We welcome Safa Shahkhalili, who graduated from the Jakarta Intercultural School, to the graduate voices series. She connects with her former IB teacher to discuss the concept of growth mindset and learning through the lens of a third culture kid.
Do you ever reflect on what you were taught about learning styles when you were in school? Do you remember what your teachers, caregivers, peers or mentors told you were the best methods to learn or achieve academic success?
I think about this frequently and that’s not just because I’m an educational anthropologist. It is also because I grew up living in different countries, going to different schools and experiencing first hand that there are so many different ideas concerning best approaches to learning.
In Iranian public schools, learning was mostly demonstrated through memorization. At the International School of Islamabad, learning involved more interaction and games. In Canadian public schools, it required a lot of essay writing. At Jakarta Intercultural School, it included self-reflection. At the University of Toronto, learning was individualistic and competitive. At Aarhus University, it was much more collaborative. Everywhere I went, students achieved success in different ways based on what they were taught was the best way to go about the process of learning and achieving good academic results in their context.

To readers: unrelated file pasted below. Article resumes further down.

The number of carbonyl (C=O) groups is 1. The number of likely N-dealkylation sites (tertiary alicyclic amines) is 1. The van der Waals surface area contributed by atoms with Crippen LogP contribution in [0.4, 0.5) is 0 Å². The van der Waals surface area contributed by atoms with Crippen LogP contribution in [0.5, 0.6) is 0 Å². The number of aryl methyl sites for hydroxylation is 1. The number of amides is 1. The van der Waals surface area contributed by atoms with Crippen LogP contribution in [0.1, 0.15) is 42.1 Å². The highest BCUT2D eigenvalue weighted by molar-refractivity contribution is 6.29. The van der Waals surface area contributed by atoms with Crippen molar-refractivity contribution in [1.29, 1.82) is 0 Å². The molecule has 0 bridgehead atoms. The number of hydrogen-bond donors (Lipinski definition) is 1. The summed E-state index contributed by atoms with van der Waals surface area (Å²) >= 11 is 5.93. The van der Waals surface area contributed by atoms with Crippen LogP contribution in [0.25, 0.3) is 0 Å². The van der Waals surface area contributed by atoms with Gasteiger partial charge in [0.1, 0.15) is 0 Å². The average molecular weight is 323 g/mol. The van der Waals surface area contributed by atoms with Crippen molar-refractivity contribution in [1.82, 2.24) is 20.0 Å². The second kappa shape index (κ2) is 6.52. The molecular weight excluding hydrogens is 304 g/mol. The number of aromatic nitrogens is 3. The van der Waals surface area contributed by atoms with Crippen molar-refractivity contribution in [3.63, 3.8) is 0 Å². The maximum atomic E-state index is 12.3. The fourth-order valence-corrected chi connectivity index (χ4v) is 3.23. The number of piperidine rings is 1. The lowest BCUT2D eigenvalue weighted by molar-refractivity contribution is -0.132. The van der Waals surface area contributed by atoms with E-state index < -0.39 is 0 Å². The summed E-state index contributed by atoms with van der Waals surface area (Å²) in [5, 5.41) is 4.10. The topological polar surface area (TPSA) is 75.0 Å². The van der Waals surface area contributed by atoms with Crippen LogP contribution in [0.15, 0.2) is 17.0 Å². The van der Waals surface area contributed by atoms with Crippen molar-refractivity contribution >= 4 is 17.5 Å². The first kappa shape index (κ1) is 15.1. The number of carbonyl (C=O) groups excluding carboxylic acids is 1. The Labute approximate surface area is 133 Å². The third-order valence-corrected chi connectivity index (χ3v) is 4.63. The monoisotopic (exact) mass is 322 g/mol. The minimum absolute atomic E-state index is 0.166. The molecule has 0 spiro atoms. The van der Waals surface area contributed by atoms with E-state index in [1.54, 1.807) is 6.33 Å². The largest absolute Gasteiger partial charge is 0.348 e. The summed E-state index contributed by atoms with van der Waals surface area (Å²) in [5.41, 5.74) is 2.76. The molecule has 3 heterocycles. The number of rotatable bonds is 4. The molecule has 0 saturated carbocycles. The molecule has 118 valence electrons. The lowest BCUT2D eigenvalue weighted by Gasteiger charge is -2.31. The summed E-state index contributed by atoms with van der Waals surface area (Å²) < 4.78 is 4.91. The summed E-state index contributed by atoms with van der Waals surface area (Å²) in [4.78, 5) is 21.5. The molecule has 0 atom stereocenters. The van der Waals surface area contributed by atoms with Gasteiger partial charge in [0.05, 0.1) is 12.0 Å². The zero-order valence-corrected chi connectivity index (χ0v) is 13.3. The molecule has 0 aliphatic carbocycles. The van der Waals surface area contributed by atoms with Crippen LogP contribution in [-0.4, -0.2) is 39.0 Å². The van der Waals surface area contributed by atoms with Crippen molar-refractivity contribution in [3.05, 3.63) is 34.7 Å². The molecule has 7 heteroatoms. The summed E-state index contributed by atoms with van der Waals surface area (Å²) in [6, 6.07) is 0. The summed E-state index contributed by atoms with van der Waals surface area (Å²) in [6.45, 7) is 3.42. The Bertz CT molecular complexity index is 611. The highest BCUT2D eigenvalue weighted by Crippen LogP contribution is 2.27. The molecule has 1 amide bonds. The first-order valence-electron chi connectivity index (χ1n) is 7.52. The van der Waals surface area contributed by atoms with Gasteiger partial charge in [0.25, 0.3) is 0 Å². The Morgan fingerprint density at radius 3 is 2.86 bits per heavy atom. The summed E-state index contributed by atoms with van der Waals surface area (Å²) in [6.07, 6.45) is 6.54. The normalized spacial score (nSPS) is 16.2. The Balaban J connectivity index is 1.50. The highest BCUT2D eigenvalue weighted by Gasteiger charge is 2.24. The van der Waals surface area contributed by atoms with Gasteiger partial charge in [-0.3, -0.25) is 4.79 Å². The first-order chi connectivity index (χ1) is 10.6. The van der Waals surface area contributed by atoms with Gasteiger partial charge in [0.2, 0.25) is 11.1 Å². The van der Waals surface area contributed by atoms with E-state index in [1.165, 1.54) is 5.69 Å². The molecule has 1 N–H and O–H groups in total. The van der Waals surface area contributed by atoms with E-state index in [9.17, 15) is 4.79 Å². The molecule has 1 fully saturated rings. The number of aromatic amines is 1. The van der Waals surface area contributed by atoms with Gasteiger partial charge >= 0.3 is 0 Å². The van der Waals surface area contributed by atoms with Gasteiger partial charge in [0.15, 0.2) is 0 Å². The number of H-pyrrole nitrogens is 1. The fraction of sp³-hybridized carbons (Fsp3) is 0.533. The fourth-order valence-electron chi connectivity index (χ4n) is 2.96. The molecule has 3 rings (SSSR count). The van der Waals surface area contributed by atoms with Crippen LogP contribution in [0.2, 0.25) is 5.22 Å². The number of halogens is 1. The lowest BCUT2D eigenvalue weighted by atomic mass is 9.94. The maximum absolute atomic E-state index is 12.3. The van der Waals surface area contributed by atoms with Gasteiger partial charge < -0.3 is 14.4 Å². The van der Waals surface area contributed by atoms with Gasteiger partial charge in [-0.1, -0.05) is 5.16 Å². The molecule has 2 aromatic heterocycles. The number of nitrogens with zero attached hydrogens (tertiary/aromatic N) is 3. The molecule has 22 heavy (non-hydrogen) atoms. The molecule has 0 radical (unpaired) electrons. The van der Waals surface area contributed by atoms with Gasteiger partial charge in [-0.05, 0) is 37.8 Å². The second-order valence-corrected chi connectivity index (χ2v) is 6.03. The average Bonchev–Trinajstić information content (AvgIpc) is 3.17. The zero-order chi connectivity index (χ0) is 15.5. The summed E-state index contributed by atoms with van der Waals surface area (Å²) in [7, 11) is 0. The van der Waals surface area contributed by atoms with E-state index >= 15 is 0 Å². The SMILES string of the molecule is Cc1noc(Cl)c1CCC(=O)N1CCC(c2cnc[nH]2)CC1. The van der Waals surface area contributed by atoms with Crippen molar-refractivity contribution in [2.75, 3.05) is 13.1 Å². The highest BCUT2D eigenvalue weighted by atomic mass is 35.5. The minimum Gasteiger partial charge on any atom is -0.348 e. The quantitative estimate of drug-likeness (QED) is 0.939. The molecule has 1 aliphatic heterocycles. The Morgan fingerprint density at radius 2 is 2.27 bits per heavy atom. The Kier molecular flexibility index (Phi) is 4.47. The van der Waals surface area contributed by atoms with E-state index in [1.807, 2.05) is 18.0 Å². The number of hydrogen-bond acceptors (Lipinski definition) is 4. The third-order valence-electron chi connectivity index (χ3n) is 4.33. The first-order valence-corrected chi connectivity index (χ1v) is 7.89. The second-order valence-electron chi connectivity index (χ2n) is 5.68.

Recently, I came across a concept that really struck me. Growth mindset.
The growth part seemed to suggest a process, a step-by-step journey, achieving something over time. The mindset part seemed to suggest a deliberate approach, a choice of how to think, a philosophy.
What is a growth mindset?
I wanted to learn more so I reached out to one of my favorite former teachers, who now provides educational consultancy services and is the founder of the connect2learn platform and the Intercultural Education Consulting Group—Beata Mirecka-Jakubowska or Mrs. M as I am used to calling her!